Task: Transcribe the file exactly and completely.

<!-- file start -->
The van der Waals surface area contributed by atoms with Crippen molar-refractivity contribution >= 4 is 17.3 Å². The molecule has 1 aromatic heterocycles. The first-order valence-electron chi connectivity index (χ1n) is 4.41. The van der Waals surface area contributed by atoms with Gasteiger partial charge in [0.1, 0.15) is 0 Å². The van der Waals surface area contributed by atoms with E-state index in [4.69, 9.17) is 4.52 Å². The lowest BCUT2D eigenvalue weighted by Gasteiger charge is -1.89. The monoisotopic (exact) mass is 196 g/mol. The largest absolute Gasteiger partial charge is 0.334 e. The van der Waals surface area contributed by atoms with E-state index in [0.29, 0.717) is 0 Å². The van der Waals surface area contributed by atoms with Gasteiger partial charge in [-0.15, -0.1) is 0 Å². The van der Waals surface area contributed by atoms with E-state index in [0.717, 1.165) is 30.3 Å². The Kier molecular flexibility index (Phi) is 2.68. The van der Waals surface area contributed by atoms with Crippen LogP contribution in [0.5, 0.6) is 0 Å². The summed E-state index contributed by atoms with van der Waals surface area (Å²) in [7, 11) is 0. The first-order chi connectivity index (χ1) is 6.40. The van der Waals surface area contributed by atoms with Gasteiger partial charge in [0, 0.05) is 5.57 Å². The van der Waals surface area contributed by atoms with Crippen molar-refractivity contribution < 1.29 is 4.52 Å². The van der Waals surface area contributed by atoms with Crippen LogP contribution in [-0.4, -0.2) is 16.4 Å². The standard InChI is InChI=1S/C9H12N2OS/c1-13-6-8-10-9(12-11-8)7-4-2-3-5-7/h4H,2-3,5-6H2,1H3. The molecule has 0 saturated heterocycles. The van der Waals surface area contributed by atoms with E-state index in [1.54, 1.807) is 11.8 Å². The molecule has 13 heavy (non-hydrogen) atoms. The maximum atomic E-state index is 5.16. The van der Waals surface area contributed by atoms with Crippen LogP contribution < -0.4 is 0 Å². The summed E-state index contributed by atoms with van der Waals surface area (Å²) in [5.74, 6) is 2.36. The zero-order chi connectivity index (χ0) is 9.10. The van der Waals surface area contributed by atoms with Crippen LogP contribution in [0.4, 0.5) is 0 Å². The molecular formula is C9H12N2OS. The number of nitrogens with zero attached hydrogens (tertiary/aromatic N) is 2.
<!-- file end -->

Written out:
The van der Waals surface area contributed by atoms with Crippen molar-refractivity contribution >= 4 is 17.3 Å². The molecule has 1 aromatic heterocycles. The first-order valence-electron chi connectivity index (χ1n) is 4.41. The van der Waals surface area contributed by atoms with Gasteiger partial charge in [0.1, 0.15) is 0 Å². The van der Waals surface area contributed by atoms with E-state index in [4.69, 9.17) is 4.52 Å². The lowest BCUT2D eigenvalue weighted by Gasteiger charge is -1.89. The monoisotopic (exact) mass is 196 g/mol. The largest absolute Gasteiger partial charge is 0.334 e. The van der Waals surface area contributed by atoms with E-state index in [0.29, 0.717) is 0 Å². The van der Waals surface area contributed by atoms with Gasteiger partial charge in [-0.15, -0.1) is 0 Å². The van der Waals surface area contributed by atoms with E-state index in [0.717, 1.165) is 30.3 Å². The Kier molecular flexibility index (Phi) is 2.68. The van der Waals surface area contributed by atoms with Crippen LogP contribution in [0.5, 0.6) is 0 Å². The summed E-state index contributed by atoms with van der Waals surface area (Å²) in [7, 11) is 0. The first-order chi connectivity index (χ1) is 6.40. The van der Waals surface area contributed by atoms with Gasteiger partial charge in [0, 0.05) is 5.57 Å². The van der Waals surface area contributed by atoms with Crippen molar-refractivity contribution < 1.29 is 4.52 Å². The van der Waals surface area contributed by atoms with Crippen LogP contribution in [-0.4, -0.2) is 16.4 Å². The standard InChI is InChI=1S/C9H12N2OS/c1-13-6-8-10-9(12-11-8)7-4-2-3-5-7/h4H,2-3,5-6H2,1H3. The molecule has 0 saturated heterocycles. The van der Waals surface area contributed by atoms with E-state index in [1.54, 1.807) is 11.8 Å². The molecule has 13 heavy (non-hydrogen) atoms. The maximum atomic E-state index is 5.16. The van der Waals surface area contributed by atoms with Crippen LogP contribution < -0.4 is 0 Å². The summed E-state index contributed by atoms with van der Waals surface area (Å²) in [5.74, 6) is 2.36. The zero-order chi connectivity index (χ0) is 9.10. The van der Waals surface area contributed by atoms with Crippen LogP contribution in [0.4, 0.5) is 0 Å². The molecular formula is C9H12N2OS. The number of nitrogens with zero attached hydrogens (tertiary/aromatic N) is 2.